By Dickson Jere
THE longest trip we took on a Presidential Challenger Jet was to Brazil in 2010. We made three-stopovers to refuel. Because we had to fuel to full-capacity, the usual Presidential close party had to be removed from the aircraft to reduce on weight. So it was only President Rupiah Banda and myself, as two passengers, and the aide-de-camp on that 16 hour-long and punishing journey. Not the best way of moving a President.
In 2008, when some of us joined government, we found a position paper on the need to purchase a new presidential aircraft. The document was first crafted by technocrats under President Frederick Chiluba government. And so, during our first few months in office, I was one of those taken on a test-flight by the Canadian aircraft manufacturer, Bombardier, who came to market the new plane (Challenger Global).
It was what Zambia was looking for at that time – long haul machine – with bigger passenger capacity. But due to some unforeseen issues, the transaction was never concluded. At that time, Rwanda and Botswana had just acquired similar machines for the presidential duties.
The Challenger aircraft 604 which was designed as “Zambia One” was not really suitable for presidential movements. It was small and could not take longer trips without stopovers for refuel. Remember that whenever the Head of State makes a stopover, it means that security and protocol detail must be stationed there in advance. This is costly too! We also tried,as a country, the option of chartering private aircrafts for the President but this too proved unsustainable and costly. Not forgetting putting the life of the President in the hands of foreign crew!
Another alternative to the Challenger, which has been used before, is to board commercial flights. This is very inconveniencing for the head of state. It is difficult to plan as flights can be delayed and entire presidential assignment disturbed. Commercial flights can be canceled and affect the presidential movements.
This also entail making stopovers when going on long distance trips such as New York (UN General Assembly). Each stopover require security and protocol detail stationed in advance in those countries. Sometimes, the flight bookings can be crazy and involve several stopovers.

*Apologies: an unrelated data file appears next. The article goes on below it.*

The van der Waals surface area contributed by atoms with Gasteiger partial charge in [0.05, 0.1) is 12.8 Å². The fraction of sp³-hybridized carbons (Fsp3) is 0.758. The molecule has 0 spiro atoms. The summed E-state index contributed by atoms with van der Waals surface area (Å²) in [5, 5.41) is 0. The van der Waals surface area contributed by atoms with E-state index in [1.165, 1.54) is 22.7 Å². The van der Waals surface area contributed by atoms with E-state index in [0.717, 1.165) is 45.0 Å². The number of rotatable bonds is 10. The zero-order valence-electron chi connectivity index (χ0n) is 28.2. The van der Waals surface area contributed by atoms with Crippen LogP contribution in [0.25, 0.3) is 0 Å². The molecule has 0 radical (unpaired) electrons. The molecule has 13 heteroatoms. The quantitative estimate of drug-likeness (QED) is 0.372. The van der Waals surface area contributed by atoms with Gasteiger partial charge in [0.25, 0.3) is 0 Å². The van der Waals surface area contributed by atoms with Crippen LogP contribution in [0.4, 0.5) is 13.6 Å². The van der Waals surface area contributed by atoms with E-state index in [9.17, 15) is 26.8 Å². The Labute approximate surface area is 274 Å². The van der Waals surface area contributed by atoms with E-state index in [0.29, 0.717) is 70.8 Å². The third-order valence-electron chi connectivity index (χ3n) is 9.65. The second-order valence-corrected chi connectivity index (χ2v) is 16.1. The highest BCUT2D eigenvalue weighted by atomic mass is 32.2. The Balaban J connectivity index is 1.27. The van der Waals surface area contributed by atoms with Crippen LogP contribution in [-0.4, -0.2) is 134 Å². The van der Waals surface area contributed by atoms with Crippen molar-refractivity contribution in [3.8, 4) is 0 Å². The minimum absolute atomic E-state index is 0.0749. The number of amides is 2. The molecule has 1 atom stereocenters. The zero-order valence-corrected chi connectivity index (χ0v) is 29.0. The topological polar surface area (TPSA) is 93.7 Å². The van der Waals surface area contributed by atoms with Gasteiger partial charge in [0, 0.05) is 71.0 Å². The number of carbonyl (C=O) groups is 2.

The President, in case of emergency, should be able to travel back at short notice from wherever he or she is than waiting for tickets to be changed or negotiating for available seats on commercial flights.
So, the need for a long haul aircraft, has always been a necessity.
What about sudden change of programs?
Zambia One must be able to make sudden U-turn when the final destination becomes hostile. For example, the President destined to country B must be able to change plan midair when suddenly war breaks out in that country. This cannot be done with commercial flights that can be diverted to some other countries which may not be suitable for Zambia One.
The current debate is interesting. Zambia Air Force (ZAF), in an unprecedented statement, explained that the presidential plane cannot be sold. I think that is besides the point.
I think what we should be looking at is the cost-benefit analysis of having our own long haul aircraft Vs selling and getting back to commercial flights for our head of state. How much can we save from the two options? What are the security implications of the two options?
This is where we should focus the debate! As for me, based on my very little experience in the presidency, I would prefer whoever is Zambian President, to have a long haul aircraft for easy movements and safety. It does not matter whether it is Gulf-stream, Challenger Global, Airbus or Boeing, so long as it can do the job. Whether it is President Edgar Lungu, Hakainde Hichilema, Harry Kalaba, Sean Tembo or Chishimba Kambwili in office, they need to have such machine.